Henry V times 2

O for a Muse of fire, that would ascend
The brightest heaven of invention…

I can’t read or listen to the prologue of William Shakespeare’s Henry V without thinking that he was wishing he were writing a screenplay. He may have wondered if the stage could hold “The vasty fields of France?” Or if the audiences’ imaginations were up to the task? It almost sounds like he’s apologizing for the limitations of the live stage.

The Battle of Agincourt from Laurence Olivier’s Henry V

…can this cockpit hold
The vasty fields of France? or may we cram
Within this wooden O the very casques
That did affright the air at Agincourt?

With its stirring speeches, marching armies, and big battle scenes, Henry V calls for cinema – and I think Shakespeare knew that too, even if he couldn’t imagine it may one day happen. But how do modern filmmakers deal with that opening. You can’t cut the prologue; it’s one of Shakespeare’s most beloved soliloquies. But it’s kind of ridiculous in a movie to have someone look directly into the camera and apologize for not being able to do what you’re actually doing.

Two Henrys

Laurence Olivier and Kenneth Branagh, two major 20th-century Shakespearean actors, filmed two very different films of Henry V. Each starred and directed their version; and for each of them it was their first time as a film director. And each had a different way to deal with the prologue.

I revisited both of these films recently. I saw Olivier’s version on the Criterion Channel. I streamed Branagh’s on Vudu.

Olivier starts his 1944 film with a wide shot of Elizabethan London (an obvious model). The camera moves into the Globe Theatre, where the audience is arriving. The play begins when the Chorus (what we now call the narrator; played by Leslie Banks) is on a stage, talking to a live audience.

Leslie Banks as Chrus in Olivier’s version

The film soon opens up, with the actors playing against painted backdrops. It’s only at the climactic Battle of Agincourt that Olivier goes outside and the film looks realistic. After the battle, it returns to painted backdrops, and closes on the Globe’s stage. When the Chorus speaks throughout the film, he’s separate from the other actors.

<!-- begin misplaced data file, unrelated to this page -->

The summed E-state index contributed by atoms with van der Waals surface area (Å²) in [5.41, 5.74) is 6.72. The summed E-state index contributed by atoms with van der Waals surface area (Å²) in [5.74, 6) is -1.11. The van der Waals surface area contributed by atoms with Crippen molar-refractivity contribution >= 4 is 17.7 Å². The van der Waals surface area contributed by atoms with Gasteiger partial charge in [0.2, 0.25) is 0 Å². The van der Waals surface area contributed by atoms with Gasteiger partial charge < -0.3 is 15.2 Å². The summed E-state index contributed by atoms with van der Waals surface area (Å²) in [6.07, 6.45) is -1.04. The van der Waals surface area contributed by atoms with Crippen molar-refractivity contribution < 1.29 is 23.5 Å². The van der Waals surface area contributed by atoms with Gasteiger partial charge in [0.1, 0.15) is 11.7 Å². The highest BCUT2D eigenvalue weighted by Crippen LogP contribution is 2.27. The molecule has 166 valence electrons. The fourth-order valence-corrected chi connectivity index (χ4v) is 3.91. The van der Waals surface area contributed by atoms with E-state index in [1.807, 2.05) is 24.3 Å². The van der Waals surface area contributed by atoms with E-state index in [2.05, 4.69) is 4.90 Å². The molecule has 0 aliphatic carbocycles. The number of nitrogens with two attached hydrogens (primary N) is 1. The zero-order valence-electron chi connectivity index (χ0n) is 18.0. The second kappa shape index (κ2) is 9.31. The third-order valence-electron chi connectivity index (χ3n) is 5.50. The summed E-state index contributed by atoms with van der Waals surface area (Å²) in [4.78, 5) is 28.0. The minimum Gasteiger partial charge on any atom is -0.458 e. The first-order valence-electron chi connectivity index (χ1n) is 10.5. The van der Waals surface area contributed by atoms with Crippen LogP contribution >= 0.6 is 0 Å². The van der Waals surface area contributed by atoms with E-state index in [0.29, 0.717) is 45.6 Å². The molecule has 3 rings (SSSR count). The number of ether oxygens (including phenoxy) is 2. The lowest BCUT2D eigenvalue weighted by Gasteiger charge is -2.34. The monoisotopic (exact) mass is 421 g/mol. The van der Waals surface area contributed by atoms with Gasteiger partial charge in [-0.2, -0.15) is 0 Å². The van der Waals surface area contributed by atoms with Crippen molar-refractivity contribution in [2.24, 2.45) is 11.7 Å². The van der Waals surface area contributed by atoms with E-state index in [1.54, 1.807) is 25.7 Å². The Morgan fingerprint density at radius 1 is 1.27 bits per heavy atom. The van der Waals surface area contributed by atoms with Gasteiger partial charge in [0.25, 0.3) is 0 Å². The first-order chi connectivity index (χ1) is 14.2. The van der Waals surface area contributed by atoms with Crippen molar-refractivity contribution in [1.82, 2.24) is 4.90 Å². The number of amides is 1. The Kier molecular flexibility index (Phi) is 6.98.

Branagh’s version starts as the Chorus (Derek Jacobi) talks to the camera as he walks through a motion picture soundstage. Logically, it doesn’t make sense, but it works. The rest of the movie looks realistic and period appropriate, and when the Chorus appears, he walks through the same space as the other actors. While Olivier gives us a film attached to live theater, Branagh presents a medieval war movie with poetically beautiful dialog. It’s less of a stunt and more of a motion picture.

King Henry in battle in Branagh’s version

I’ve always had a moral problem with Henry V. Shakespeare’s play about an English king conquering France is nationalism at its worst. Shakespeare treats Henry as a perfect monarch. Yes, he’s generally kind to his men and gives wonderful speeches. But he’s going to war over an insult, which seems to be an excuse to grab some land.

On the other hand, when Laurence Olivier made this film, England really did have a very good reason to invade France. The Nazis had already conquered it. The British, and the Americans, weren’t conquerors, but liberators.

Branagh made a Henry V when England wasn’t fighting against fascism. Is it just plain nationalism? One could argue that this is an anti-war movie, although that may be difficult. Branagh makes much about the ugliness of violence, and many commoners die for something that’s largely meaningless.

A war atrocity discovered in Branagh’s film

Both films used some of the greatest Shakespearean actors of their time, but both used them differently. Olivier directed his actors to play over the top – especially with the comedic parts. Consider Robert Newton’s role as Ancient Pistol. His last scene, as Shakespeare wrote it, is tragic. Everyone he’s loved is dead, and he has nothing to look forward to but a life of petty crime. But under Olivier’s direction, there’s no humanity; just broad, unfunny shtick. Robert Stephens, in the Branagh version, is perfect. He’s funny when he should be, but tragic when appropriate.

Both films are sweeping adventures with some of Shakespeare’s most beautiful language. I give Olivier’s version an A-. Branagh’s, a full A.

As King Henry flirts with his future wife, note the painted background

Last year I saw another version of the story called The King, without Shakespeare’s language or point of view. In director/co-writer David Michôd’s radical approach, Prince Henry starts out as a near pacifist, very unwilling to go to war. But by the end, as King, he’s a cold-blooded killer. The biggest character change is in Falstaff, who is no longer comic relief. He’s a bit too loving of wine and women, but he’s also a brilliant and courageous tactician, and becomes the King’s best and most important adviser.

The King, without Shakespeare’s poetry

You can catch it on Netflix. Despite the daring concept, I can still only give it a B.